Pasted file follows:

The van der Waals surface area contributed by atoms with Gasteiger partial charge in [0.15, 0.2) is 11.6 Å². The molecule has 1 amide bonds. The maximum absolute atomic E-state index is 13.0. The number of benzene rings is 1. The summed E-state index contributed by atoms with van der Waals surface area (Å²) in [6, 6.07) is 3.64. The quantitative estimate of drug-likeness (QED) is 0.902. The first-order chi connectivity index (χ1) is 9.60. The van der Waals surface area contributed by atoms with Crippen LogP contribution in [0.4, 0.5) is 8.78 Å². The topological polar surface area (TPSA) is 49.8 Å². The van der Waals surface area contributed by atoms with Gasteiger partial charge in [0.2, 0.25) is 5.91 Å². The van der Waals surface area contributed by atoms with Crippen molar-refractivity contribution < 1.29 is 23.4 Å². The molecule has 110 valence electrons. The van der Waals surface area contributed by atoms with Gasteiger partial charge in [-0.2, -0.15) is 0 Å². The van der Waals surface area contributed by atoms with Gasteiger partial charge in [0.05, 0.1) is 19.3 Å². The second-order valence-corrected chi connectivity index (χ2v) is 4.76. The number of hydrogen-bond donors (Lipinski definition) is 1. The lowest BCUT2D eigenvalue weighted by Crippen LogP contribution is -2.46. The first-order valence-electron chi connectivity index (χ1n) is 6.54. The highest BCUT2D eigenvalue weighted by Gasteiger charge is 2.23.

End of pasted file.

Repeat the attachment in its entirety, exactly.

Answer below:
The van der Waals surface area contributed by atoms with Gasteiger partial charge in [0.15, 0.2) is 11.6 Å². The molecule has 1 amide bonds. The maximum absolute atomic E-state index is 13.0. The number of benzene rings is 1. The summed E-state index contributed by atoms with van der Waals surface area (Å²) in [6, 6.07) is 3.64. The quantitative estimate of drug-likeness (QED) is 0.902. The first-order chi connectivity index (χ1) is 9.60. The van der Waals surface area contributed by atoms with Crippen LogP contribution in [0.4, 0.5) is 8.78 Å². The topological polar surface area (TPSA) is 49.8 Å². The van der Waals surface area contributed by atoms with Gasteiger partial charge in [0.2, 0.25) is 5.91 Å². The van der Waals surface area contributed by atoms with Crippen molar-refractivity contribution < 1.29 is 23.4 Å². The molecule has 110 valence electrons. The van der Waals surface area contributed by atoms with Gasteiger partial charge in [-0.2, -0.15) is 0 Å². The van der Waals surface area contributed by atoms with Gasteiger partial charge in [0.05, 0.1) is 19.3 Å². The second-order valence-corrected chi connectivity index (χ2v) is 4.76. The number of hydrogen-bond donors (Lipinski definition) is 1. The lowest BCUT2D eigenvalue weighted by Crippen LogP contribution is -2.46. The first-order valence-electron chi connectivity index (χ1n) is 6.54. The highest BCUT2D eigenvalue weighted by Gasteiger charge is 2.23.